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Microsoft buys ZeniMax Media and The Elder Scrolls dev Bethesda for $7.5 billion

Microsoft is moving to acquire Bethesda Softworks parent company ZeniMax Media for $7.5 billion in cash.Â

Chris Kerr, News Editor

September 21, 2020

3 Min Read

Microsoft is moving to acquire Bethesda Softworks parent company ZeniMax Media for $7.5 billion in cash. 

It's a huge statement of intent from Microsoft, which will now be able to count The Elder Scrolls and Fallout developer Bethesda among its first-party studios. 

The company has been working on bolstering its first-party ranks for some time, and has bought a number of big names over the past few years including Double Fine, Obsidian, Ninja Theory and more in a bid to create more exclusive franchises to challenge Sony and Nintendo moving into the next-generation and beyond.

Its latest acquisition will include all of ZeniMax's publishing offices and development studios, including Bethesda Softworks, Bethesda Game Studios, id Software, ZeniMax Online Studios, Arkane, MachineGames, Tango Gameworks, Alpha Dog, and Roundhouse Studios. 

Bethesda franchises including The Elder Scrolls, Fallout, DOOM, Quake, WolfensteinDishonored and more will also be included in the deal. The company's current structure and leadership team will remain intact.

Microsoft has revealed that all of Bethesda's franchises will also be added to Xbox Game Pass for console and PC, making the subscription service a more tantalizing proposition as we head into the next console generation. 

"With the addition of Bethesda, Microsoft will grow from 15 to 23 creative studio teams and will be adding Bethesda’s iconic franchises to Xbox Game Pass," reads a press release. "This includes Microsoft’s intent to bring Bethesda’s future games into Xbox Game Pass the same day they launch on Xbox or PC, like Starfield, the highly anticipated, new space epic currently in development by Bethesda Game Studios."

ZeniMax chairman and CEO Robert Altman said the deal is a "natural progression" of its long running partnership with Microsoft. "This is a thrilling day for this company, our employees, and our fans. We have enjoyed a close partnership with Microsoft for decades, and this deal is a natural progression of those years working together," he commented.

"The big winners today are our fans. We are continuing to develop our slate of AAA games, but now with Microsoft's scale and entire Game Stack, our games can only get better."

Bethesda Game Studios director and executive producer, Todd Howard, shared those sentiments. Howard, who'll be staying at the studio in his current role, explained how the company's partnership with Microsoft has blossomed over time, and said the two firms share a "deep belief in the fundamental power of games."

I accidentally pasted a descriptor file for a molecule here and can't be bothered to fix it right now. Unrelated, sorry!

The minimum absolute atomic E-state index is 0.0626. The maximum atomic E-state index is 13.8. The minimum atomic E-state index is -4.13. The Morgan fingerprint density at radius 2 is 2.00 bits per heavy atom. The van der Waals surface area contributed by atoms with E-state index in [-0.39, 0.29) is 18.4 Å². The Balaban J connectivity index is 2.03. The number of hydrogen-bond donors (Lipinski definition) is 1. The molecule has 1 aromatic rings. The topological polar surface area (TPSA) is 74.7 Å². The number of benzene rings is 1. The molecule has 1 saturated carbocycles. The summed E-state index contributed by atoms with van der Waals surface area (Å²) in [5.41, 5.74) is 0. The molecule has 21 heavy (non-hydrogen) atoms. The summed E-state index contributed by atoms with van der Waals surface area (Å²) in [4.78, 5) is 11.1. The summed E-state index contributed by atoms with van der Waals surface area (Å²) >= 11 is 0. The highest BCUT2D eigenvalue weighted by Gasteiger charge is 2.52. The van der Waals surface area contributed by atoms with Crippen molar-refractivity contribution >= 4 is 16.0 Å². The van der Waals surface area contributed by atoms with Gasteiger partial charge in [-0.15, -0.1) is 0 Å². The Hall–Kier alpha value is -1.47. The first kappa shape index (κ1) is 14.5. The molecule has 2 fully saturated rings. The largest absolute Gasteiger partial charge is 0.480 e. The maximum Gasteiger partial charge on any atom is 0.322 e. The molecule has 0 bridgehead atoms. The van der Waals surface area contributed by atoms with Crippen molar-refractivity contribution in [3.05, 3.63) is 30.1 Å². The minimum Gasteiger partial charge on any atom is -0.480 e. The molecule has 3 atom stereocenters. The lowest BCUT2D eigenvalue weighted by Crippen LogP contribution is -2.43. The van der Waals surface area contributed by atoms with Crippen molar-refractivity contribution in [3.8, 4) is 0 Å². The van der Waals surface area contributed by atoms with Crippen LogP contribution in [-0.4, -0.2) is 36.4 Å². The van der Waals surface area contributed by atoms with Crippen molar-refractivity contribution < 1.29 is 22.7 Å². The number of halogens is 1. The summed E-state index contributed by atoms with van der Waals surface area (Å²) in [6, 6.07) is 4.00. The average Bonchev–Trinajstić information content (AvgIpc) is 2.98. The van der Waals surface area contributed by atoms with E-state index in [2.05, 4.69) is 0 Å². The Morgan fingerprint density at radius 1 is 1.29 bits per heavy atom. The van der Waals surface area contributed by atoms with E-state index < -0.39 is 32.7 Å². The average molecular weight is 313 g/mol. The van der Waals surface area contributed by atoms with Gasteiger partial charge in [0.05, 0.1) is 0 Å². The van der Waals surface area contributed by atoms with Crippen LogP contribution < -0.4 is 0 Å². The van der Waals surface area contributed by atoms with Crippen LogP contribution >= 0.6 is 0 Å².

"With each new console cycle, we evolved together. From bringing mods to consoles with Fallout 4, now over a billion downloads, to the latest technologies fueling Xbox Series X/S. These new systems are optimized for the vast worlds we love to create, with generational leaps not just in graphics, but CPU and data streaming as well," he commented, in a statement posted on the Bethesda website.

"It’s led to our largest engine overhaul since Oblivion, with all new technologies powering our first new IP in 25 years, Starfield, as well as The Elder Scrolls VI. Like our original partnership, this one is about more than one system or one screen. 

"We share a deep belief in the fundamental power of games, in their ability to connect, empower, and bring joy. And a belief we should bring that to everyone -- regardless of who you are, where you live, or what you play on. Regardless of the screen size, the controller, or your ability to even use one."

It's currently unclear how the deal, which is expected to close in the second half of the 2021 fiscal year, will affect the multi-platform future of Microsoft's new franchises, with the Xbox maker yet to comment on potential platform exclusivity. 

About the Author(s)

Chris Kerr

News Editor, GameDeveloper.com

Game Developer news editor Chris Kerr is an award-winning journalist and reporter with over a decade of experience in the game industry. His byline has appeared in notable print and digital publications including Edge, Stuff, Wireframe, International Business Times, and PocketGamer.biz. Throughout his career, Chris has covered major industry events including GDC, PAX Australia, Gamescom, Paris Games Week, and Develop Brighton. He has featured on the judging panel at The Develop Star Awards on multiple occasions and appeared on BBC Radio 5 Live to discuss breaking news.

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